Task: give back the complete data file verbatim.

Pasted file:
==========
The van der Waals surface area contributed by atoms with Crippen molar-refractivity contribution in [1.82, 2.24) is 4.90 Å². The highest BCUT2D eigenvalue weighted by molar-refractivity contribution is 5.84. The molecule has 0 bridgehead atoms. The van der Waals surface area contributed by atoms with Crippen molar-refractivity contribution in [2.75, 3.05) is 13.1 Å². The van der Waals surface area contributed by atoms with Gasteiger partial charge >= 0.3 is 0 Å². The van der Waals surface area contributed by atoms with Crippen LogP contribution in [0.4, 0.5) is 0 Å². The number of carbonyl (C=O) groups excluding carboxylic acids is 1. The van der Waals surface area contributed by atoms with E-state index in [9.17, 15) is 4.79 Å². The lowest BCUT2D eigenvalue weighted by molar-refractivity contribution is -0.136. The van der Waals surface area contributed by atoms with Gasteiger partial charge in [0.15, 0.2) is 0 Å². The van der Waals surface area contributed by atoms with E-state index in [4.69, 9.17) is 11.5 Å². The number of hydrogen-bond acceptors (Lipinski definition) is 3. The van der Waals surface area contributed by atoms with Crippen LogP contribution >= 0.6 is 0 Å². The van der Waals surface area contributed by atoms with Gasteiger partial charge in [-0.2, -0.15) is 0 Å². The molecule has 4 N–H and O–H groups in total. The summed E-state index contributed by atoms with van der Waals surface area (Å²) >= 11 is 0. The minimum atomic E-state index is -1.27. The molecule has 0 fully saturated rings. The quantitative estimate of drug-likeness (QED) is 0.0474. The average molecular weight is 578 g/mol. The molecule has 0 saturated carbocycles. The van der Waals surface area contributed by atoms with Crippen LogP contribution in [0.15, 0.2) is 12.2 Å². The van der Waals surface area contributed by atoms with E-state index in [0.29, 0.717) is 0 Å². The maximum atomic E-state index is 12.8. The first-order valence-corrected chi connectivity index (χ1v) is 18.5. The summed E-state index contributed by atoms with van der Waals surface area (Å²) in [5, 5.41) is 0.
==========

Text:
The van der Waals surface area contributed by atoms with Crippen molar-refractivity contribution in [1.82, 2.24) is 4.90 Å². The highest BCUT2D eigenvalue weighted by molar-refractivity contribution is 5.84. The molecule has 0 bridgehead atoms. The van der Waals surface area contributed by atoms with Crippen molar-refractivity contribution in [2.75, 3.05) is 13.1 Å². The van der Waals surface area contributed by atoms with Gasteiger partial charge >= 0.3 is 0 Å². The van der Waals surface area contributed by atoms with Crippen LogP contribution in [0.4, 0.5) is 0 Å². The number of carbonyl (C=O) groups excluding carboxylic acids is 1. The van der Waals surface area contributed by atoms with E-state index in [9.17, 15) is 4.79 Å². The lowest BCUT2D eigenvalue weighted by molar-refractivity contribution is -0.136. The van der Waals surface area contributed by atoms with Gasteiger partial charge in [0.15, 0.2) is 0 Å². The van der Waals surface area contributed by atoms with E-state index in [4.69, 9.17) is 11.5 Å². The number of hydrogen-bond acceptors (Lipinski definition) is 3. The van der Waals surface area contributed by atoms with Crippen LogP contribution >= 0.6 is 0 Å². The van der Waals surface area contributed by atoms with Gasteiger partial charge in [-0.2, -0.15) is 0 Å². The molecule has 4 N–H and O–H groups in total. The summed E-state index contributed by atoms with van der Waals surface area (Å²) >= 11 is 0. The minimum atomic E-state index is -1.27. The molecule has 0 fully saturated rings. The quantitative estimate of drug-likeness (QED) is 0.0474. The average molecular weight is 578 g/mol. The molecule has 0 saturated carbocycles. The van der Waals surface area contributed by atoms with Crippen LogP contribution in [0.15, 0.2) is 12.2 Å². The van der Waals surface area contributed by atoms with E-state index in [0.29, 0.717) is 0 Å². The maximum atomic E-state index is 12.8. The first-order valence-corrected chi connectivity index (χ1v) is 18.5. The summed E-state index contributed by atoms with van der Waals surface area (Å²) in [5, 5.41) is 0.